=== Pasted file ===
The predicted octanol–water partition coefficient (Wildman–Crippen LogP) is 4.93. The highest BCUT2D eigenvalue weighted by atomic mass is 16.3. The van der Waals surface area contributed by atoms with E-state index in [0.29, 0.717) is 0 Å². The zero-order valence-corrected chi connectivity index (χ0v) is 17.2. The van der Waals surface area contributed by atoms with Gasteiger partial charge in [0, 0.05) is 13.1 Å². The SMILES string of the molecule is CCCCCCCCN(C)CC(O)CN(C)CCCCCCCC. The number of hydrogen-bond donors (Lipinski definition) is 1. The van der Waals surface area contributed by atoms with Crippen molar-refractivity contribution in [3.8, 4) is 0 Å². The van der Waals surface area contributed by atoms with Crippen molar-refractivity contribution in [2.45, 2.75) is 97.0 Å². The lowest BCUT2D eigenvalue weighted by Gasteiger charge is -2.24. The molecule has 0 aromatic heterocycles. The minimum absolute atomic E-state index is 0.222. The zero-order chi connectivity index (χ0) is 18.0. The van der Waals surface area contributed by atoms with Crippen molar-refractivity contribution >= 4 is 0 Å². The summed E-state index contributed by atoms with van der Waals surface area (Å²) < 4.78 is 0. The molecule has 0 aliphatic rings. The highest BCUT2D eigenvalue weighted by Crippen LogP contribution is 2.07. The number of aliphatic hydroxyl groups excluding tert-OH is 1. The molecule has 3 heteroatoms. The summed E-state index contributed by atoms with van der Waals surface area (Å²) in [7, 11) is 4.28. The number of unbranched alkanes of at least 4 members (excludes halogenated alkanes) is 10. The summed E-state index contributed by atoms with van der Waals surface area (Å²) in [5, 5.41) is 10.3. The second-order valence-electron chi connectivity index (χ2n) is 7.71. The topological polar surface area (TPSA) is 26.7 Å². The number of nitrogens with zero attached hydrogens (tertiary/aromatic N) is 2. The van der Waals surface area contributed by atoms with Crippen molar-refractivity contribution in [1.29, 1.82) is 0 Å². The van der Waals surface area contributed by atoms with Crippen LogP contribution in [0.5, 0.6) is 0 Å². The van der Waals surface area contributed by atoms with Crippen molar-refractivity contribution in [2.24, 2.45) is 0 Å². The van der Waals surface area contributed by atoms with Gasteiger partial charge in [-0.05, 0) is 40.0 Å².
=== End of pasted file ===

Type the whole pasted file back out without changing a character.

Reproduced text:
The predicted octanol–water partition coefficient (Wildman–Crippen LogP) is 4.93. The highest BCUT2D eigenvalue weighted by atomic mass is 16.3. The van der Waals surface area contributed by atoms with E-state index in [0.29, 0.717) is 0 Å². The zero-order valence-corrected chi connectivity index (χ0v) is 17.2. The van der Waals surface area contributed by atoms with Gasteiger partial charge in [0, 0.05) is 13.1 Å². The SMILES string of the molecule is CCCCCCCCN(C)CC(O)CN(C)CCCCCCCC. The number of hydrogen-bond donors (Lipinski definition) is 1. The van der Waals surface area contributed by atoms with Crippen molar-refractivity contribution in [3.8, 4) is 0 Å². The van der Waals surface area contributed by atoms with Crippen molar-refractivity contribution in [2.45, 2.75) is 97.0 Å². The lowest BCUT2D eigenvalue weighted by Gasteiger charge is -2.24. The molecule has 0 aromatic heterocycles. The minimum absolute atomic E-state index is 0.222. The zero-order chi connectivity index (χ0) is 18.0. The van der Waals surface area contributed by atoms with Crippen molar-refractivity contribution >= 4 is 0 Å². The summed E-state index contributed by atoms with van der Waals surface area (Å²) < 4.78 is 0. The molecule has 0 aliphatic rings. The highest BCUT2D eigenvalue weighted by Crippen LogP contribution is 2.07. The number of aliphatic hydroxyl groups excluding tert-OH is 1. The molecule has 3 heteroatoms. The summed E-state index contributed by atoms with van der Waals surface area (Å²) in [7, 11) is 4.28. The number of unbranched alkanes of at least 4 members (excludes halogenated alkanes) is 10. The summed E-state index contributed by atoms with van der Waals surface area (Å²) in [5, 5.41) is 10.3. The second-order valence-electron chi connectivity index (χ2n) is 7.71. The topological polar surface area (TPSA) is 26.7 Å². The number of nitrogens with zero attached hydrogens (tertiary/aromatic N) is 2. The van der Waals surface area contributed by atoms with Crippen molar-refractivity contribution in [1.29, 1.82) is 0 Å². The van der Waals surface area contributed by atoms with Crippen LogP contribution in [0.5, 0.6) is 0 Å². The van der Waals surface area contributed by atoms with Crippen molar-refractivity contribution in [2.24, 2.45) is 0 Å². The van der Waals surface area contributed by atoms with Gasteiger partial charge in [-0.05, 0) is 40.0 Å².